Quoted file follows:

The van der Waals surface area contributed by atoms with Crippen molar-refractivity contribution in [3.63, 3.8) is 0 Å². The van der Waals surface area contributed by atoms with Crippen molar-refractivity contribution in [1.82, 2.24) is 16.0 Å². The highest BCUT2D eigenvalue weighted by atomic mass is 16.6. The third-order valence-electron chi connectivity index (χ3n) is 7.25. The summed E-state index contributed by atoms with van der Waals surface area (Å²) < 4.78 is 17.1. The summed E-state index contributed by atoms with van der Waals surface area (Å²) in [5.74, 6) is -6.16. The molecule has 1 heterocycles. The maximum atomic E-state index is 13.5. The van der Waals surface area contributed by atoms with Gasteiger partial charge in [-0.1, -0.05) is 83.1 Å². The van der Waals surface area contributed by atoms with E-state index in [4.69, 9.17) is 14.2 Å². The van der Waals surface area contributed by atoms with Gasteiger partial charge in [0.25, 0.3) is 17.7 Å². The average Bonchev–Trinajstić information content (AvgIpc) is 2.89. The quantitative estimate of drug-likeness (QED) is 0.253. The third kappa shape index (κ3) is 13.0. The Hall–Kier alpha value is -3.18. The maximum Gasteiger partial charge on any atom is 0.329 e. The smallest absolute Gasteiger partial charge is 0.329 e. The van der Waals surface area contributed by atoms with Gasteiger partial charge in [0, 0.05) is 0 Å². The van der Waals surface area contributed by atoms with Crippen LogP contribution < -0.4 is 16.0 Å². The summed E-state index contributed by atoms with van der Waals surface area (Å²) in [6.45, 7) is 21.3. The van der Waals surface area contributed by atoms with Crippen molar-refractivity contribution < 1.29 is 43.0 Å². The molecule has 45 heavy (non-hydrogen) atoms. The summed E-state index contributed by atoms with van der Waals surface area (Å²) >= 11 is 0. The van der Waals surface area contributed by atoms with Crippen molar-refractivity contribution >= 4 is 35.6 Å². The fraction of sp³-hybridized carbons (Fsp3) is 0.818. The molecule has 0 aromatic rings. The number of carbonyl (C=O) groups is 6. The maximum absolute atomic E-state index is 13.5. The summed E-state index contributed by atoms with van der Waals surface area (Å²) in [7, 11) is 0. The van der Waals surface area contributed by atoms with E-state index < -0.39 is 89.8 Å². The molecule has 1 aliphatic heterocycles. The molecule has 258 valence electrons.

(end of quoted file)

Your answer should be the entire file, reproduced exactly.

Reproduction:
The van der Waals surface area contributed by atoms with Crippen molar-refractivity contribution in [3.63, 3.8) is 0 Å². The van der Waals surface area contributed by atoms with Crippen molar-refractivity contribution in [1.82, 2.24) is 16.0 Å². The highest BCUT2D eigenvalue weighted by atomic mass is 16.6. The third-order valence-electron chi connectivity index (χ3n) is 7.25. The summed E-state index contributed by atoms with van der Waals surface area (Å²) < 4.78 is 17.1. The summed E-state index contributed by atoms with van der Waals surface area (Å²) in [5.74, 6) is -6.16. The molecule has 1 heterocycles. The maximum atomic E-state index is 13.5. The van der Waals surface area contributed by atoms with Gasteiger partial charge in [-0.1, -0.05) is 83.1 Å². The van der Waals surface area contributed by atoms with E-state index in [4.69, 9.17) is 14.2 Å². The van der Waals surface area contributed by atoms with Gasteiger partial charge in [0.25, 0.3) is 17.7 Å². The average Bonchev–Trinajstić information content (AvgIpc) is 2.89. The quantitative estimate of drug-likeness (QED) is 0.253. The third kappa shape index (κ3) is 13.0. The Hall–Kier alpha value is -3.18. The maximum Gasteiger partial charge on any atom is 0.329 e. The smallest absolute Gasteiger partial charge is 0.329 e. The van der Waals surface area contributed by atoms with Gasteiger partial charge in [0, 0.05) is 0 Å². The van der Waals surface area contributed by atoms with Crippen LogP contribution < -0.4 is 16.0 Å². The summed E-state index contributed by atoms with van der Waals surface area (Å²) in [6.45, 7) is 21.3. The van der Waals surface area contributed by atoms with Crippen molar-refractivity contribution < 1.29 is 43.0 Å². The molecule has 45 heavy (non-hydrogen) atoms. The summed E-state index contributed by atoms with van der Waals surface area (Å²) >= 11 is 0. The van der Waals surface area contributed by atoms with Crippen molar-refractivity contribution >= 4 is 35.6 Å². The fraction of sp³-hybridized carbons (Fsp3) is 0.818. The molecule has 0 aromatic rings. The number of carbonyl (C=O) groups is 6. The maximum absolute atomic E-state index is 13.5. The summed E-state index contributed by atoms with van der Waals surface area (Å²) in [7, 11) is 0. The van der Waals surface area contributed by atoms with E-state index < -0.39 is 89.8 Å². The molecule has 1 aliphatic heterocycles. The molecule has 258 valence electrons.